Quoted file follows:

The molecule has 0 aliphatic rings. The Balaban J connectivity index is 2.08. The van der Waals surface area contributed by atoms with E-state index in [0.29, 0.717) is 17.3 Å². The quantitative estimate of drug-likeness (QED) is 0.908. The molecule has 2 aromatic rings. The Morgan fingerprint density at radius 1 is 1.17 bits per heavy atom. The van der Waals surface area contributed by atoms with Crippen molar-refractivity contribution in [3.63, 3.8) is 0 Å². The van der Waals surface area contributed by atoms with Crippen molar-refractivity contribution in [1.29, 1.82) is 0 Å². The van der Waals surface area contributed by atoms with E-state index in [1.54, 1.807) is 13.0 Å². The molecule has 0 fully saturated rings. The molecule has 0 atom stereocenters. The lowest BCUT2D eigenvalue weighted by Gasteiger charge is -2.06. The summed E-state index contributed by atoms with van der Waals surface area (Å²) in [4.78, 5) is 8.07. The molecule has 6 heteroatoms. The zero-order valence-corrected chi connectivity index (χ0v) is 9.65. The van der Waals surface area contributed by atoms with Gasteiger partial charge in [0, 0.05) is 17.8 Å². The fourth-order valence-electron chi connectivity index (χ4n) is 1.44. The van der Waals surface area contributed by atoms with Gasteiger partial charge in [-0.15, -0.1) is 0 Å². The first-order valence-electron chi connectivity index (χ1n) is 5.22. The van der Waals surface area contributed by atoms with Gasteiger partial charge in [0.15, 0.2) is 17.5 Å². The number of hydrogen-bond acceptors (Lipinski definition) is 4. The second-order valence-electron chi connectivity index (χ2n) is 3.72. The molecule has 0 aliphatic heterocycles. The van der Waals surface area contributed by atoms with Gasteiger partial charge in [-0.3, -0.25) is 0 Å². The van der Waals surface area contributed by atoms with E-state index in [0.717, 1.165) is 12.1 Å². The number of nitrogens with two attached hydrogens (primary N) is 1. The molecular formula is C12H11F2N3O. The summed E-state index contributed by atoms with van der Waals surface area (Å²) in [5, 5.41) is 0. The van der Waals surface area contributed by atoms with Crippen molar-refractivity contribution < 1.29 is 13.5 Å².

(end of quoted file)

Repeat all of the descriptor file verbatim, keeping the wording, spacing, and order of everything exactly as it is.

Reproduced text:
The molecule has 0 aliphatic rings. The Balaban J connectivity index is 2.08. The van der Waals surface area contributed by atoms with E-state index in [0.29, 0.717) is 17.3 Å². The quantitative estimate of drug-likeness (QED) is 0.908. The molecule has 2 aromatic rings. The Morgan fingerprint density at radius 1 is 1.17 bits per heavy atom. The van der Waals surface area contributed by atoms with Crippen molar-refractivity contribution in [3.63, 3.8) is 0 Å². The van der Waals surface area contributed by atoms with Crippen molar-refractivity contribution in [1.29, 1.82) is 0 Å². The van der Waals surface area contributed by atoms with E-state index in [1.54, 1.807) is 13.0 Å². The molecule has 0 fully saturated rings. The molecule has 0 atom stereocenters. The lowest BCUT2D eigenvalue weighted by Gasteiger charge is -2.06. The summed E-state index contributed by atoms with van der Waals surface area (Å²) in [4.78, 5) is 8.07. The molecule has 6 heteroatoms. The zero-order valence-corrected chi connectivity index (χ0v) is 9.65. The van der Waals surface area contributed by atoms with Gasteiger partial charge in [0, 0.05) is 17.8 Å². The fourth-order valence-electron chi connectivity index (χ4n) is 1.44. The van der Waals surface area contributed by atoms with Gasteiger partial charge in [-0.15, -0.1) is 0 Å². The first-order valence-electron chi connectivity index (χ1n) is 5.22. The van der Waals surface area contributed by atoms with Gasteiger partial charge in [0.15, 0.2) is 17.5 Å². The number of hydrogen-bond acceptors (Lipinski definition) is 4. The second-order valence-electron chi connectivity index (χ2n) is 3.72. The molecule has 0 aliphatic heterocycles. The van der Waals surface area contributed by atoms with Gasteiger partial charge in [-0.3, -0.25) is 0 Å². The van der Waals surface area contributed by atoms with E-state index in [0.717, 1.165) is 12.1 Å². The number of nitrogens with two attached hydrogens (primary N) is 1. The molecular formula is C12H11F2N3O. The summed E-state index contributed by atoms with van der Waals surface area (Å²) in [5, 5.41) is 0. The van der Waals surface area contributed by atoms with Crippen molar-refractivity contribution < 1.29 is 13.5 Å².